What’s in a Name?

“What’s in a name? That which we call a rose

by any other name would smell as sweet.” (Romeo and Juliet, II, ii, 1-2)

We had the sweetest conversation with our daughter tonight at bedtime. For a long time now, we’ve been regularly telling our little ones the story of when they “came home”. Even before we knew how the story would end, we began giving them this gift of hearing us recount those days that they were too young to remember. This idea to give them age-appropriate pieces of their story has been a PRICELESS way for us to be honest with our kids about their unique journey to our family and our home. (THANK YOU, Jennilee, for this amazing tip). When we first began this storytelling, our girl would ask us to tell the story every. single. night. She memorized every part she could, trying to make our memories her own.

As our case changed and we began the transition from foster care to adoption, we added in a few more details here and there about their story. We began to assure them that they had come home to stay – part of our family forever. During the time we’ve been telling them the story, we’ve taken turns sharing each of our perspectives and adding in little details here and there as we think of them. Tonight, I explained that it took a while for her to be comfortable with Daddy when she first met him. She didn’t want to talk to him or go to him for a while, so he took care of brother and let me handle her as she adjusted. “I was MEAN to DADDY??!!” she questioned. We laughed and explained that she just didn’t understand what was going on and she didn’t know him. We told her that our first trip to Grammy and Grampa’s for Thanksgiving changed everything. She adored Grampa and warmed up to the other men in our family and from that point on, she decided Daddy was okay too.

As I ventured off with these new pieces of the story, she would chime in with the details she remembered from our countless re-tellings. When we discussed how old she was the day they came home (not even two), she informed us that her birthday is coming up soon and she will be 4! She told us the correct month and date. She is learning and growing so quickly! For some reason, this realization prompted me to talk about another part of the story. I began with, “Do you know WHY we chose the names we chose for you?” As a family, we poured great thought, care, and prayer into the name changes that accompanied their adoption. We did not want to cause the kids confusion by changing their names, yet we had some ideas of what we would like to do. We discussed it with her and in her presence many times before adoption, and only opted to pursue the change because she seemed excited about both hers and baby brother’s names.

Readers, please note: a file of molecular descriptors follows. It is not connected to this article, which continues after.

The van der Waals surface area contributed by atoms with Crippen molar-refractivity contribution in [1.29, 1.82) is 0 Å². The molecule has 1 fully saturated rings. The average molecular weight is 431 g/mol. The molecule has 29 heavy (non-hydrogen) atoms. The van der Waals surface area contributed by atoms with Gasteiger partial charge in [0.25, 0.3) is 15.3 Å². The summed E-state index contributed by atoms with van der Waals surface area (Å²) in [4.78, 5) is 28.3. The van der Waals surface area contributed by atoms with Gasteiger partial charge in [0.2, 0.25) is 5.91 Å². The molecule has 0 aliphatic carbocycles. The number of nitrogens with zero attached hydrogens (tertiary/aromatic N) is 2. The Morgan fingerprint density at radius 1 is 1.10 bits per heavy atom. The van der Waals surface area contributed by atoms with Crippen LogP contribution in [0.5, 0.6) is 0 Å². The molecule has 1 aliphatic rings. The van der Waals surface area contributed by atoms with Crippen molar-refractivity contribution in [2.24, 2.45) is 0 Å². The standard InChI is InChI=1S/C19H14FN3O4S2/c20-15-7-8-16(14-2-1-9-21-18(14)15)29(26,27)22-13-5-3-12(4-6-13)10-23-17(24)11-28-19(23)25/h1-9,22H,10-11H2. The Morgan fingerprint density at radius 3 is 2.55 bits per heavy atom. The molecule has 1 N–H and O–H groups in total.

I detailed for her the sources of their names pointing out that both she and little man have the middle name of their first-dad in their names. She was all smiles. I then explained that the first part of her name is her birth-mom’s middle name. She gasped with excitement, “SHE has a K in her name TOO?!” As I smiled and confirmed, she squeezed my arm and looked at her Daddy and I exclaiming “Thank you!” I went on to explain the portion of her name connected to her birth-father and she again burst into excited thank yous. The gratitude continued (largely due to her love for drama and silliness) as we reminded her that her name means “Pure Grace, Jehovah is God” and that we believe it is HIS grace that has brought them to our family. It was such a sweet time of seeing her begin to understand this precious part of their story.

Though it has been understandably difficult for their biological families, the kids have embraced their name changes and have transitioned with ease. Many questions and tears accompanied our difficult naming decision. We didn’t have to change their names, but naming a child is a right of parenthood that is often taken for granted and it’s one we were able to act on since the kids were willing. We wanted to be intentional about including pieces of their first families, along with a meaning and significance that demonstrated what God had done in our “forever-family”. We rearranged portions of her given-name to accomplish this, and seeing her enthusiasm as we explained all of the connections again tonight made us overflow with joy.

Ultimately, what is in a name? Regardless of what they’re called, these children of ours are precious, priceless, and perfect for us. The gift of calling them ours is beyond our comprehension. We love them, we love their names, and while we realize that these children “by any other name” would be as sweet, we are still overjoyed that our treasured daughter showed so much enthusiasm tonight for the story of her name.

We will continue to share with them “their story” and celebrate the beauty of their meaningful names along the way. In spite of what they are called on a daily basis, our prayer for them is that they will become a daughter and son of the King and that their greatest joy will be in hearing Him say (as He did to the Israelites):

“Do not fear, for I have redeemed you; I have called you by name; you are mine” (Isa 43:1).

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